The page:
A new analysis shows that high-profile U.S. public shootings are only part of the larger problem of mass killings resulting from deaths by guns, knives, fires, vehicles and other weapons in public and in private, reports USA Today.
Cases in which someone shoots strangers in a public place usually get the most attention, but fatal public shootings are a small fraction of all mass killings. In fact, the rate of occurrence of fatal public shootings has remained relatively flat since the mid-2000s.
Mass shootings in which family members are targeted are twice as common as fatal public mass shootings in which strangers are killed.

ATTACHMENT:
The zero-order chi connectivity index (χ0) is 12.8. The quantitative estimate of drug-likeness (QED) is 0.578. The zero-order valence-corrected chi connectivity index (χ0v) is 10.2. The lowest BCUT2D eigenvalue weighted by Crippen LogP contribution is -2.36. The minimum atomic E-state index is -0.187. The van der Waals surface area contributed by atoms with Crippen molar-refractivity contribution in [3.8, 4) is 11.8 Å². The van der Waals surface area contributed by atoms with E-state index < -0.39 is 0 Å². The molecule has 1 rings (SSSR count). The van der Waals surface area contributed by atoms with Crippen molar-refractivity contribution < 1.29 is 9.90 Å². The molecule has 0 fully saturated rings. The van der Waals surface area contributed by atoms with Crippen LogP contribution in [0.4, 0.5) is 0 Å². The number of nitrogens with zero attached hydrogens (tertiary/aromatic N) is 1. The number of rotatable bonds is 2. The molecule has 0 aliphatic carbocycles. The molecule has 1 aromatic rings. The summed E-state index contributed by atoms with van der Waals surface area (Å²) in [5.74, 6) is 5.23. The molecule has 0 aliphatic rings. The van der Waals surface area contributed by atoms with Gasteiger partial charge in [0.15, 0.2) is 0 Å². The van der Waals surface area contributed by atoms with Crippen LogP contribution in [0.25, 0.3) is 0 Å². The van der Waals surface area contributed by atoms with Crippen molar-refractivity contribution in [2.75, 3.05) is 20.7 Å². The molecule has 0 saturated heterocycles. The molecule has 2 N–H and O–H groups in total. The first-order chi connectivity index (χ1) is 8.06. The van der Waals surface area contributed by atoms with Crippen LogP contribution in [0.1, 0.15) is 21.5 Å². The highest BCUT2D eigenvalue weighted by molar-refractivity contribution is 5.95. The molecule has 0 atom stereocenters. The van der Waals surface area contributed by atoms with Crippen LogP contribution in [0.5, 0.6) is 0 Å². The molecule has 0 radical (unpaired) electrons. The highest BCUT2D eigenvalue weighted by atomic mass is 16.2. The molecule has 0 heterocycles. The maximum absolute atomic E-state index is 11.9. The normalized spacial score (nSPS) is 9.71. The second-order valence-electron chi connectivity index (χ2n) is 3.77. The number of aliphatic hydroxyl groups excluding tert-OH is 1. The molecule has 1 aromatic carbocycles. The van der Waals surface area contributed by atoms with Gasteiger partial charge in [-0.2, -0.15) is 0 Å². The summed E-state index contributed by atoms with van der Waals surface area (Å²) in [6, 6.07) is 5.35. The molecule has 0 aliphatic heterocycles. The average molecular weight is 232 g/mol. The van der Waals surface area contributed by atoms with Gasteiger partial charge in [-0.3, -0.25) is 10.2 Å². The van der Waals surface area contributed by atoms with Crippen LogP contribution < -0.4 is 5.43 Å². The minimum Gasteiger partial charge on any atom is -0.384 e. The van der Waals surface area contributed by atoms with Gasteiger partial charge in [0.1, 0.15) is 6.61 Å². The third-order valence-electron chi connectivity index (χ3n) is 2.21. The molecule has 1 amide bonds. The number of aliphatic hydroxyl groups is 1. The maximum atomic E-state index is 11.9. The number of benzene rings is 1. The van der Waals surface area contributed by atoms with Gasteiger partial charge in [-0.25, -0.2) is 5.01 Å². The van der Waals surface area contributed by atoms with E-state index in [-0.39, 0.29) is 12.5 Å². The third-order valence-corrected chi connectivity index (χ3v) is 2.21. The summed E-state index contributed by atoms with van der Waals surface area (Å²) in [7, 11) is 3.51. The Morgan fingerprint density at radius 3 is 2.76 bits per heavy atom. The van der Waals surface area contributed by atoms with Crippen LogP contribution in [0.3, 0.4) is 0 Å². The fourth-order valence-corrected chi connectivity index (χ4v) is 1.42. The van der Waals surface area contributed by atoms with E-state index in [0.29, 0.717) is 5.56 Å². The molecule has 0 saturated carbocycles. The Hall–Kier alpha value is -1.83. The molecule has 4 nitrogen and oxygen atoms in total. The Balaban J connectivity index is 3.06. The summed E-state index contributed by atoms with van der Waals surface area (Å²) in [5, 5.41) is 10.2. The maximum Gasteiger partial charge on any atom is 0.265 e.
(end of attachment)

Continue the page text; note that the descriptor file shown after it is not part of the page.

Everytown for Gun Safety reports that nearly three in four children and teens killed in mass shootings over the past decade died in an incident connected to domestic violence. Guns surpassed car accidents as the leading cause of death for children and teenagers in 2020 and, when it comes to mass killings, most children die at home.
Non-gun-related deaths make up just under 20 percent of mass killings. White Americans make up the largest overall percentage, 46 percent, of mass killing victims and 36 percent of offenders.
White perpetrators commit more than half, 52.3 percent, of family mass killings and 54.4 percent of public mass killings. Black perpetrators commit 57.1 percent of felony mass killings, which are associated with criminal activity such as robbery, illicit drug trade or gang conflict, while Hispanic offenders commit 17.7 percent of them, both more than their population shares..